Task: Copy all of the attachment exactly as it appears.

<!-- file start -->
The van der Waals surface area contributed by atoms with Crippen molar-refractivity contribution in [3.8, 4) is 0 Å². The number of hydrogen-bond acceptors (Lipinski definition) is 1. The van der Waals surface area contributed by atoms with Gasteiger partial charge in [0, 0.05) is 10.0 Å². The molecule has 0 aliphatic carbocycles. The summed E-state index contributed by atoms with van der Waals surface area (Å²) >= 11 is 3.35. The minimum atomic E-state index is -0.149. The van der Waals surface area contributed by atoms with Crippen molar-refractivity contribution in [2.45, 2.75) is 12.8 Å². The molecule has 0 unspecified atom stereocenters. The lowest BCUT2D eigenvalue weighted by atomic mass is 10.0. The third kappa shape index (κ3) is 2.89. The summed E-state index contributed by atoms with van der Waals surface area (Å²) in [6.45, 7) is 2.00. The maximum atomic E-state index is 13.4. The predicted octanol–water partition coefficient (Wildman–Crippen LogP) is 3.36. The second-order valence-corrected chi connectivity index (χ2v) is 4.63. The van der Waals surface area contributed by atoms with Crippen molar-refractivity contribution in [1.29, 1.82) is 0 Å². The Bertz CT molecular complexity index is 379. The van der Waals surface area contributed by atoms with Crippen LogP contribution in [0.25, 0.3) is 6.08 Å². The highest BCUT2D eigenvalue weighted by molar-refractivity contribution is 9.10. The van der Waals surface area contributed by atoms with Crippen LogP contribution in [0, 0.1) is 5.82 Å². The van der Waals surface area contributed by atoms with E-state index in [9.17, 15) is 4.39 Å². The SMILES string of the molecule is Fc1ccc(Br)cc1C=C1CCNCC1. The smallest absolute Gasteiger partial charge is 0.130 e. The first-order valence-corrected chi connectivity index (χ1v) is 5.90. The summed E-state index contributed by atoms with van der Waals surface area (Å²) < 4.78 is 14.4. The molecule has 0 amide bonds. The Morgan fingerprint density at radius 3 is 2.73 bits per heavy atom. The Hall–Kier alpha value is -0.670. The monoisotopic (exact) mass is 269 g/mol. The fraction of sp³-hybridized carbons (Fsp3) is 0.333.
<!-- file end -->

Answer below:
The van der Waals surface area contributed by atoms with Crippen molar-refractivity contribution in [3.8, 4) is 0 Å². The number of hydrogen-bond acceptors (Lipinski definition) is 1. The van der Waals surface area contributed by atoms with Gasteiger partial charge in [0, 0.05) is 10.0 Å². The molecule has 0 aliphatic carbocycles. The summed E-state index contributed by atoms with van der Waals surface area (Å²) >= 11 is 3.35. The minimum atomic E-state index is -0.149. The van der Waals surface area contributed by atoms with Crippen molar-refractivity contribution in [2.45, 2.75) is 12.8 Å². The molecule has 0 unspecified atom stereocenters. The lowest BCUT2D eigenvalue weighted by atomic mass is 10.0. The third kappa shape index (κ3) is 2.89. The summed E-state index contributed by atoms with van der Waals surface area (Å²) in [6.45, 7) is 2.00. The maximum atomic E-state index is 13.4. The predicted octanol–water partition coefficient (Wildman–Crippen LogP) is 3.36. The second-order valence-corrected chi connectivity index (χ2v) is 4.63. The van der Waals surface area contributed by atoms with Crippen molar-refractivity contribution in [1.29, 1.82) is 0 Å². The Bertz CT molecular complexity index is 379. The van der Waals surface area contributed by atoms with Crippen LogP contribution in [0.25, 0.3) is 6.08 Å². The highest BCUT2D eigenvalue weighted by molar-refractivity contribution is 9.10. The van der Waals surface area contributed by atoms with Crippen LogP contribution in [0, 0.1) is 5.82 Å². The van der Waals surface area contributed by atoms with E-state index in [9.17, 15) is 4.39 Å². The SMILES string of the molecule is Fc1ccc(Br)cc1C=C1CCNCC1. The smallest absolute Gasteiger partial charge is 0.130 e. The first-order valence-corrected chi connectivity index (χ1v) is 5.90. The summed E-state index contributed by atoms with van der Waals surface area (Å²) < 4.78 is 14.4. The molecule has 0 amide bonds. The Morgan fingerprint density at radius 3 is 2.73 bits per heavy atom. The Hall–Kier alpha value is -0.670. The monoisotopic (exact) mass is 269 g/mol. The fraction of sp³-hybridized carbons (Fsp3) is 0.333.